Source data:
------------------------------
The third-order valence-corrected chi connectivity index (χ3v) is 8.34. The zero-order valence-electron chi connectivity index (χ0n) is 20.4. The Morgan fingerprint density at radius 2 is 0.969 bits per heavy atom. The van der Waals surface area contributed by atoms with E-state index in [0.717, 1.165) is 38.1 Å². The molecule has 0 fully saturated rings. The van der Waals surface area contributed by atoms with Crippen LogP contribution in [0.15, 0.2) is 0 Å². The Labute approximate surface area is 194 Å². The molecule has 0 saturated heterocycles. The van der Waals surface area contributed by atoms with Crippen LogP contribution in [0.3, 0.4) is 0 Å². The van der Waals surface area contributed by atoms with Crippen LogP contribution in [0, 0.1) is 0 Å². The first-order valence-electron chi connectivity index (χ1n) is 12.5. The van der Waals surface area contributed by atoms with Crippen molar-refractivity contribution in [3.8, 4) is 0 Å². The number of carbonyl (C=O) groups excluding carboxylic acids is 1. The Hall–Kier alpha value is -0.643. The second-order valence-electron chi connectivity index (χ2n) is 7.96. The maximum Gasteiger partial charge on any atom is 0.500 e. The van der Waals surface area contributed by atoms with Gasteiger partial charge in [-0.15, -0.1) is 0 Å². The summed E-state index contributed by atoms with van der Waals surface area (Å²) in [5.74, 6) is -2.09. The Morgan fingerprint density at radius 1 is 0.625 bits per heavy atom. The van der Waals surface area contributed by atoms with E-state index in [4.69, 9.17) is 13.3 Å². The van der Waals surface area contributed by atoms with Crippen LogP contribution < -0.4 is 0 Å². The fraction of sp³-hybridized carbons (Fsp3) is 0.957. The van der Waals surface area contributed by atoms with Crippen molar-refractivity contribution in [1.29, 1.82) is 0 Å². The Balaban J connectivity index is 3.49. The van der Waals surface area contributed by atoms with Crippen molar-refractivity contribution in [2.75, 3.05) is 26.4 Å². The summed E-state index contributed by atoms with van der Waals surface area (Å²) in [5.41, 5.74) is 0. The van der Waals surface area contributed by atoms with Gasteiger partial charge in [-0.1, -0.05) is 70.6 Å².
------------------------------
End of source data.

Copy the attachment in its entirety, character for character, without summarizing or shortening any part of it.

The third-order valence-corrected chi connectivity index (χ3v) is 8.34. The zero-order valence-electron chi connectivity index (χ0n) is 20.4. The Morgan fingerprint density at radius 2 is 0.969 bits per heavy atom. The van der Waals surface area contributed by atoms with E-state index in [0.717, 1.165) is 38.1 Å². The molecule has 0 fully saturated rings. The van der Waals surface area contributed by atoms with Crippen LogP contribution in [0.15, 0.2) is 0 Å². The Labute approximate surface area is 194 Å². The molecule has 0 saturated heterocycles. The van der Waals surface area contributed by atoms with Crippen LogP contribution in [0.3, 0.4) is 0 Å². The van der Waals surface area contributed by atoms with Crippen LogP contribution in [0, 0.1) is 0 Å². The first-order valence-electron chi connectivity index (χ1n) is 12.5. The van der Waals surface area contributed by atoms with Crippen molar-refractivity contribution in [3.8, 4) is 0 Å². The number of carbonyl (C=O) groups excluding carboxylic acids is 1. The Hall–Kier alpha value is -0.643. The second-order valence-electron chi connectivity index (χ2n) is 7.96. The maximum Gasteiger partial charge on any atom is 0.500 e. The van der Waals surface area contributed by atoms with Gasteiger partial charge in [-0.15, -0.1) is 0 Å². The summed E-state index contributed by atoms with van der Waals surface area (Å²) in [5.74, 6) is -2.09. The Morgan fingerprint density at radius 1 is 0.625 bits per heavy atom. The van der Waals surface area contributed by atoms with E-state index in [4.69, 9.17) is 13.3 Å². The van der Waals surface area contributed by atoms with Crippen LogP contribution < -0.4 is 0 Å². The fraction of sp³-hybridized carbons (Fsp3) is 0.957. The van der Waals surface area contributed by atoms with Crippen molar-refractivity contribution in [1.29, 1.82) is 0 Å². The Balaban J connectivity index is 3.49. The van der Waals surface area contributed by atoms with Crippen molar-refractivity contribution in [2.75, 3.05) is 26.4 Å². The summed E-state index contributed by atoms with van der Waals surface area (Å²) in [5.41, 5.74) is 0. The van der Waals surface area contributed by atoms with Gasteiger partial charge in [-0.1, -0.05) is 70.6 Å².